Maxi S. Kniffka: “We detected a steady increase in stillbirths in Germany since 2013. From January to July 2020 the stillbirth rate was slightly lower than that of the same period in 2019. All monthly rates of stillbirths during the first half of 2020 lie inside the 95 percent prediction interval of expected rates for this period. That means that stillbirth rates were not higher than expected. Our results suggest that there weren’t more stillbirths during the first-wave COVID-19 lockdown. But in contrast to other European countries, stillbirth rates have been on the rise in Germany in the last decade.”

Original Publication

Kniffka, M.S., Nitsche, N., Rau, R., Kühn, M.: Stillbirths in Germany: On the rise, but no additional increases during the first COVID-19 lockdown. International Journal of Gynaecology and Obstetrics (2021). DOI: 10.1002/ijgo.13832

+++July+++

July 27, 2021

Why it is Important to Carefully Choose Inputs and Methods to Estimate Excess Mortality

© MPIDR

Marília Nepomuceno: “Estimating excess mortality is challenging. The metric depends on the expected mortality level, which can differ based on given choices, such as the method and the time series length used to estimate the baseline. However, these choices are often arbitrary and seldomly subject to any sensitivity analysis. That is why we show how important it is to carefully choose the inputs and methods used to estimate excess mortality. We draw on data from 26 countries and investigate how sensitive excess mortality is to the choice of the mortality index, the number of years included in the reference period, the method, and the time unit of the death series. We employ two mortality indices, three reference periods, two data time units, and four methods for estimating the baseline. We show that excess mortality estimates can vary substantially when these factors are changed, and that the largest variations stem from the choice of the mortality index and the method.”

Preliminary Publication (working paper without peer review)

Nepomuceno, M.R., Klimkin, I., Jdanov, D.A., Alustiza Galarza, A., Shkolnikov, V.: Sensitivity of excess mortality due to the COVID-19 pandemic to the choice of the mortality index, method, reference period, and the time unit of the death series. medrxiv (2021). DOI: 10.1101/2021.07.20.21260869

July 15, 2021

Did Mothers Have the Greatest Mental Health Declines During the First Wave of the Pandemic?

© MPIDR

Mine Kühn: “Our study investigates mental health inequalities by family type and gender during the COVID-19 pandemic in Germany. We analyzed three dimensions of mental health: self-reported stress, exhaustion, and loneliness one year before the pandemic and in spring 2020. We found that two-parent families emerge as a vulnerable group, as they experienced the largest increases in levels of stress and exhaustion. We also found that mothers reported significantly higher levels of stress, lack of energy, and loneliness than fathers, and this gap was particularly striking for mothers living with the father of their children. As the study is based on data collected during the first lockdown in spring 2020, we have strong reasons to assume that the current mental health effects of the pandemic are even larger than our results indicate.”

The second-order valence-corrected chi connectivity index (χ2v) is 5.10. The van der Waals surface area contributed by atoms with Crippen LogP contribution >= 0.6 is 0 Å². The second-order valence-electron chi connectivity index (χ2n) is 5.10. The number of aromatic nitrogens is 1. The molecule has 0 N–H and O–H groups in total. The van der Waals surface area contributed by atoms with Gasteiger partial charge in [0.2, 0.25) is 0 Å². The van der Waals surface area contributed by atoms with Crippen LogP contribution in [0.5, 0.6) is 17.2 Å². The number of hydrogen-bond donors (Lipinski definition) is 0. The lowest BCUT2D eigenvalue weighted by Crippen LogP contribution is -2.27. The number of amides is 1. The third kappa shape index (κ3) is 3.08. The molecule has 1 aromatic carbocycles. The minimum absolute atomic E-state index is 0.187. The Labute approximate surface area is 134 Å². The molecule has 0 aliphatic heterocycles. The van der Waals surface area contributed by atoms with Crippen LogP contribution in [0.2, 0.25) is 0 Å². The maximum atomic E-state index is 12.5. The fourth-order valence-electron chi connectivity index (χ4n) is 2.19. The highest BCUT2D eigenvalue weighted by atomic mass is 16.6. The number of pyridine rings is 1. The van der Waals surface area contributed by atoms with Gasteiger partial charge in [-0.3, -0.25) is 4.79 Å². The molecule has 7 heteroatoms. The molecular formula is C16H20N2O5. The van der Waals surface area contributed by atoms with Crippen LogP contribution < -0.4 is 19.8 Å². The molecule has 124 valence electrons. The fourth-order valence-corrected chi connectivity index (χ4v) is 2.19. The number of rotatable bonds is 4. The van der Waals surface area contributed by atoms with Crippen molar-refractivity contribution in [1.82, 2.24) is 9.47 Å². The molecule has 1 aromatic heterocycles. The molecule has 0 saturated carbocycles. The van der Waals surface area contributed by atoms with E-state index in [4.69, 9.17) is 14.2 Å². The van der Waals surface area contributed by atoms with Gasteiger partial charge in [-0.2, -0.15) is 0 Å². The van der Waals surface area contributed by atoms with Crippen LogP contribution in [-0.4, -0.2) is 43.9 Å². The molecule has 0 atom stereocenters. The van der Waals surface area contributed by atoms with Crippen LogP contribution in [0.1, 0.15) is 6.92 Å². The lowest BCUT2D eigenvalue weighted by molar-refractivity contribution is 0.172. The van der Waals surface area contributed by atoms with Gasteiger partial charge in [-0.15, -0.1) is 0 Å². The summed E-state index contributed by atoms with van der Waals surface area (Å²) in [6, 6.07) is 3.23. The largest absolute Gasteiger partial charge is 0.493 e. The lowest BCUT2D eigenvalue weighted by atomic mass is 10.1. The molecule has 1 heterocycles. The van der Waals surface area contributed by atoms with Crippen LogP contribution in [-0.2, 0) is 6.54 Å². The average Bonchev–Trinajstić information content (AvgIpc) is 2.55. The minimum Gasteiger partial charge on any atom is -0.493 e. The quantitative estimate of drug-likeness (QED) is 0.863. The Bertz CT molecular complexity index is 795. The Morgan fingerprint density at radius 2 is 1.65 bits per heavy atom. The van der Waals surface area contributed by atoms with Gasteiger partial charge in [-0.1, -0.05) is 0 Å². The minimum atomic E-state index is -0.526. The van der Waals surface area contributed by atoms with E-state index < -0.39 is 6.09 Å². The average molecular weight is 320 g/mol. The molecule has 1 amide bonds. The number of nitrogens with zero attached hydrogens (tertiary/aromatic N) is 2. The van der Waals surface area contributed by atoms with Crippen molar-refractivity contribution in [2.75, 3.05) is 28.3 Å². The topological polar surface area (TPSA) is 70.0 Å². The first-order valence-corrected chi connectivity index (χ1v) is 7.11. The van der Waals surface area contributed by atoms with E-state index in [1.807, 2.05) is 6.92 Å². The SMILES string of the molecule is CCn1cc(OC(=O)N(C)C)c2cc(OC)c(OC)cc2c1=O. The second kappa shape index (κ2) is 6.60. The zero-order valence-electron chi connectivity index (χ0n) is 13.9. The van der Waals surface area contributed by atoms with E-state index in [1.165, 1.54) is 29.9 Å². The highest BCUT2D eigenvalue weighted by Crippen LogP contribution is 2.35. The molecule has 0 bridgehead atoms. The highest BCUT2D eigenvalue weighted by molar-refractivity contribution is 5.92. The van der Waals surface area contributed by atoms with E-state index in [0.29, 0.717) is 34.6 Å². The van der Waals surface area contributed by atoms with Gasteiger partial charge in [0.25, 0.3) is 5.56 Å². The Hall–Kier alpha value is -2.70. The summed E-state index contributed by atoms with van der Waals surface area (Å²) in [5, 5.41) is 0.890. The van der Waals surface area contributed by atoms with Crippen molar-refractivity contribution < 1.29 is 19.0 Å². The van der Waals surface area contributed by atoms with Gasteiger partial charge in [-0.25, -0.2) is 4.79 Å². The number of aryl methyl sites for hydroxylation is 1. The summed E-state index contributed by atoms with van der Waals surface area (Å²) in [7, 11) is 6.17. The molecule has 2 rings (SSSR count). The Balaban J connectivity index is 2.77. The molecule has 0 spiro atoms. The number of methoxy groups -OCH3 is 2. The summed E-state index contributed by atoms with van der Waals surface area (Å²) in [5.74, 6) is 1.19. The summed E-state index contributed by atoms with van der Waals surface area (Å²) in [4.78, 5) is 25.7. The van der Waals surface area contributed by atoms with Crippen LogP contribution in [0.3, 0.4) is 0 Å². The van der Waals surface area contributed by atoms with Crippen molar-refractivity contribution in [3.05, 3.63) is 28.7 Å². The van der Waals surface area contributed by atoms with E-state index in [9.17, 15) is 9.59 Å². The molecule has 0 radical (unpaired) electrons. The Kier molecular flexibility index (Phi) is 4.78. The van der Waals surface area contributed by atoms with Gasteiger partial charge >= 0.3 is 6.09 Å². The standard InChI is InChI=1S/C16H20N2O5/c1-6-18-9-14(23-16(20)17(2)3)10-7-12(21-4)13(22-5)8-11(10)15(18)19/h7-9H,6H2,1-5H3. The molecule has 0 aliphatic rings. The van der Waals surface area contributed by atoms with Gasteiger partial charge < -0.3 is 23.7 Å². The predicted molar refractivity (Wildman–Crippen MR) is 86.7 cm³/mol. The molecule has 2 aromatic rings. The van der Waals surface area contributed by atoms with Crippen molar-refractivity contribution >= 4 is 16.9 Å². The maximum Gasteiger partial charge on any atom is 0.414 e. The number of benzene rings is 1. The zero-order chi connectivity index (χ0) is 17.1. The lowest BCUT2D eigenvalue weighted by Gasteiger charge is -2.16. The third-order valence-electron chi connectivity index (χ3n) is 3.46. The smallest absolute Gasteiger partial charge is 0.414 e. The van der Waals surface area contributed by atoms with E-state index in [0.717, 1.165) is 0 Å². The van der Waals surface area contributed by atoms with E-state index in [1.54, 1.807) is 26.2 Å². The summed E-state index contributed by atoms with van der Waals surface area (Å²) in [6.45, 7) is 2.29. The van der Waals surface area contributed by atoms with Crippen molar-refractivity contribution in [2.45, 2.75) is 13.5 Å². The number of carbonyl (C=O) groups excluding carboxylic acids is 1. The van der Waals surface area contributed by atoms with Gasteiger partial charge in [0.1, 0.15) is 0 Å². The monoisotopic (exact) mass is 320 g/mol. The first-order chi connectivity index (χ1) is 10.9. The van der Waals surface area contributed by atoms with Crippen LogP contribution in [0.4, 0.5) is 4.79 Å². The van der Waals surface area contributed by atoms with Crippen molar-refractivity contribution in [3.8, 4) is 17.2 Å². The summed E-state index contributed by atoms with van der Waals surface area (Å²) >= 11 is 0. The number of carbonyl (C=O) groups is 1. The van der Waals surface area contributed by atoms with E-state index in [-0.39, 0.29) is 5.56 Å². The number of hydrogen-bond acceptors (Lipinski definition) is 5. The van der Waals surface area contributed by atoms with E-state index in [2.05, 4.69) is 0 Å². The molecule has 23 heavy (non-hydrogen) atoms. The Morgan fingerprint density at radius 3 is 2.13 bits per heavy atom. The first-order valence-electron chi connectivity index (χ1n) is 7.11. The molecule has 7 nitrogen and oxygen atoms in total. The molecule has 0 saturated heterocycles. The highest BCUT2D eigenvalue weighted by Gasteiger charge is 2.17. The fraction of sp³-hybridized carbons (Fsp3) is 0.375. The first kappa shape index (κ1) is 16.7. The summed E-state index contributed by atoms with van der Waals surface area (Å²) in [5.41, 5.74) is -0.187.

Preliminary Publication (working paper without peer review)

Hiekel, N, Kühn, M.: Mental health before and during the COVID-19 pandemic: the role of partnership and parenthood status in growing disparities between types of families. (2021). DOI: 10.4054/MPIDR-WP-2021-013

July 7, 2021

Who Should be Vaccinated First Against COVID-19?

© MPIDR/Hagedorn

Enrique Acosta: “The question about prioritizing vaccination is complex and links science, policy, and ethics. One dilemma is whether societies should aim at minimizing the number of deaths in the short run – which may require vaccinating the oldest first – or maximizing the number of life years saved. Prior research shows that in many countries, for example the U.S., Germany and South Korea, this dilemma does not exist: vaccinating the oldest first minimizes the deaths and also maximizes life years. Based on an analysis of 40 countries, however, we found that this is not always the case: vaccinating the oldest age-group first does not always save both the most lives and life-years. We find that vaccinating the oldest first does not maximize life-years saved in several countries, among them Peru, Chile, or Ukraine. These differences across countries might result from divergences in the age profile of both comorbidities and exposure to infections. Our findings emphasize that we should avoid extrapolating results from high-income countries to other contexts. Still, they do not solve the ethical dilemma of vaccine prioritization, but highlight the complexity of the question that decision makers face.”

Original Publication

Pifarré I Arolas, H., Acosta, E., Myrskylä, M.: Optimal vaccination age varies across countries. PNAS (2021). DOI: 10.1073/pnas.2105987118

+++June+++

June 7, 2021

Did Vulnerable Populations Respond Differently to the First Wave of the Pandemic?

© MPIDR